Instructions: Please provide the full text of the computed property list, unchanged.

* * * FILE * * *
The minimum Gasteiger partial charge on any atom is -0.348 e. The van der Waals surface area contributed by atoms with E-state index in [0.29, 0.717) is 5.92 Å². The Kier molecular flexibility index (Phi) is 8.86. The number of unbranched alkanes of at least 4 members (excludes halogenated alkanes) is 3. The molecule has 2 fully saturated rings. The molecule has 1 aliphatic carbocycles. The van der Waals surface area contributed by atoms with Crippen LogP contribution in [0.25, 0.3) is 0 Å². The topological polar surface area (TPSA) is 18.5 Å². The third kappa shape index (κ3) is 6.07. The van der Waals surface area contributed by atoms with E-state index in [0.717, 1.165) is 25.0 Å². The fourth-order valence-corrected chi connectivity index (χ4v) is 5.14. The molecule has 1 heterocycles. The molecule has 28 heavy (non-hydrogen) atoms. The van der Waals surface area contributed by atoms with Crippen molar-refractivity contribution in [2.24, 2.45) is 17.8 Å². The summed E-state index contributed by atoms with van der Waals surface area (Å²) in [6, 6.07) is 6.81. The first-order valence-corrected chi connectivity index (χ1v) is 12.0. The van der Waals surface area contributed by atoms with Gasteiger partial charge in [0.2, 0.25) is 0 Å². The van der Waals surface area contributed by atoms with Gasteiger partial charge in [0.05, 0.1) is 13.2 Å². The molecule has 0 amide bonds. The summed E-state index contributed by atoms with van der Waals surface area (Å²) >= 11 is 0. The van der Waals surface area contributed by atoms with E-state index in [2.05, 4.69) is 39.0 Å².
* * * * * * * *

The minimum Gasteiger partial charge on any atom is -0.348 e. The van der Waals surface area contributed by atoms with E-state index in [0.29, 0.717) is 5.92 Å². The Kier molecular flexibility index (Phi) is 8.86. The number of unbranched alkanes of at least 4 members (excludes halogenated alkanes) is 3. The molecule has 2 fully saturated rings. The molecule has 1 aliphatic carbocycles. The van der Waals surface area contributed by atoms with Crippen LogP contribution in [0.25, 0.3) is 0 Å². The topological polar surface area (TPSA) is 18.5 Å². The third kappa shape index (κ3) is 6.07. The van der Waals surface area contributed by atoms with E-state index in [0.717, 1.165) is 25.0 Å². The fourth-order valence-corrected chi connectivity index (χ4v) is 5.14. The molecule has 1 heterocycles. The molecule has 28 heavy (non-hydrogen) atoms. The van der Waals surface area contributed by atoms with Crippen molar-refractivity contribution in [2.24, 2.45) is 17.8 Å². The summed E-state index contributed by atoms with van der Waals surface area (Å²) in [6, 6.07) is 6.81. The first-order valence-corrected chi connectivity index (χ1v) is 12.0. The van der Waals surface area contributed by atoms with Gasteiger partial charge in [0.2, 0.25) is 0 Å². The van der Waals surface area contributed by atoms with Gasteiger partial charge in [0.05, 0.1) is 13.2 Å². The molecule has 0 amide bonds. The summed E-state index contributed by atoms with van der Waals surface area (Å²) >= 11 is 0. The van der Waals surface area contributed by atoms with E-state index in [2.05, 4.69) is 39.0 Å².